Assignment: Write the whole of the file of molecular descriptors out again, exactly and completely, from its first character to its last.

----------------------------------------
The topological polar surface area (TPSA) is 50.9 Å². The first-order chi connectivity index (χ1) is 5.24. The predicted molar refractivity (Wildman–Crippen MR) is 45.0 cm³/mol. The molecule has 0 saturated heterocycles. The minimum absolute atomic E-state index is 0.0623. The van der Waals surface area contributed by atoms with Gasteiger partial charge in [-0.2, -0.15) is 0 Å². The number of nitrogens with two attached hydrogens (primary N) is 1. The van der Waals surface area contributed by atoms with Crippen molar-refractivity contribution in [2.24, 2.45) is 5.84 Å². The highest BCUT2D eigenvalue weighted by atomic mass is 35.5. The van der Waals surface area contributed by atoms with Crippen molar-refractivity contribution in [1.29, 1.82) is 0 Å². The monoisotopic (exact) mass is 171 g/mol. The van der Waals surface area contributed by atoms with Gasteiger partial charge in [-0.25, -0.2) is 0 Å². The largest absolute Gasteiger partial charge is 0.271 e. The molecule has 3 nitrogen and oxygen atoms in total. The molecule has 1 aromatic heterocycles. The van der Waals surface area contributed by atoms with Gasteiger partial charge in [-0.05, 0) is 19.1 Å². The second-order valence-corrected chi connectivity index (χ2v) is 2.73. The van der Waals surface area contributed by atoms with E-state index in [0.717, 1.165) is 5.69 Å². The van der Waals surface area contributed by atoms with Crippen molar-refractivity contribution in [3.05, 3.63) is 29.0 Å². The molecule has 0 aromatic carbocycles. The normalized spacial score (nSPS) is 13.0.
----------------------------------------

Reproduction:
The topological polar surface area (TPSA) is 50.9 Å². The first-order chi connectivity index (χ1) is 5.24. The predicted molar refractivity (Wildman–Crippen MR) is 45.0 cm³/mol. The molecule has 0 saturated heterocycles. The minimum absolute atomic E-state index is 0.0623. The van der Waals surface area contributed by atoms with Gasteiger partial charge in [-0.2, -0.15) is 0 Å². The number of nitrogens with two attached hydrogens (primary N) is 1. The van der Waals surface area contributed by atoms with Crippen molar-refractivity contribution in [2.24, 2.45) is 5.84 Å². The highest BCUT2D eigenvalue weighted by atomic mass is 35.5. The van der Waals surface area contributed by atoms with Crippen molar-refractivity contribution in [1.29, 1.82) is 0 Å². The monoisotopic (exact) mass is 171 g/mol. The van der Waals surface area contributed by atoms with Gasteiger partial charge in [-0.25, -0.2) is 0 Å². The largest absolute Gasteiger partial charge is 0.271 e. The molecule has 3 nitrogen and oxygen atoms in total. The molecule has 1 aromatic heterocycles. The van der Waals surface area contributed by atoms with Gasteiger partial charge in [-0.05, 0) is 19.1 Å². The second-order valence-corrected chi connectivity index (χ2v) is 2.73. The van der Waals surface area contributed by atoms with E-state index in [0.717, 1.165) is 5.69 Å². The van der Waals surface area contributed by atoms with Crippen molar-refractivity contribution in [3.05, 3.63) is 29.0 Å². The molecule has 0 aromatic carbocycles. The normalized spacial score (nSPS) is 13.0.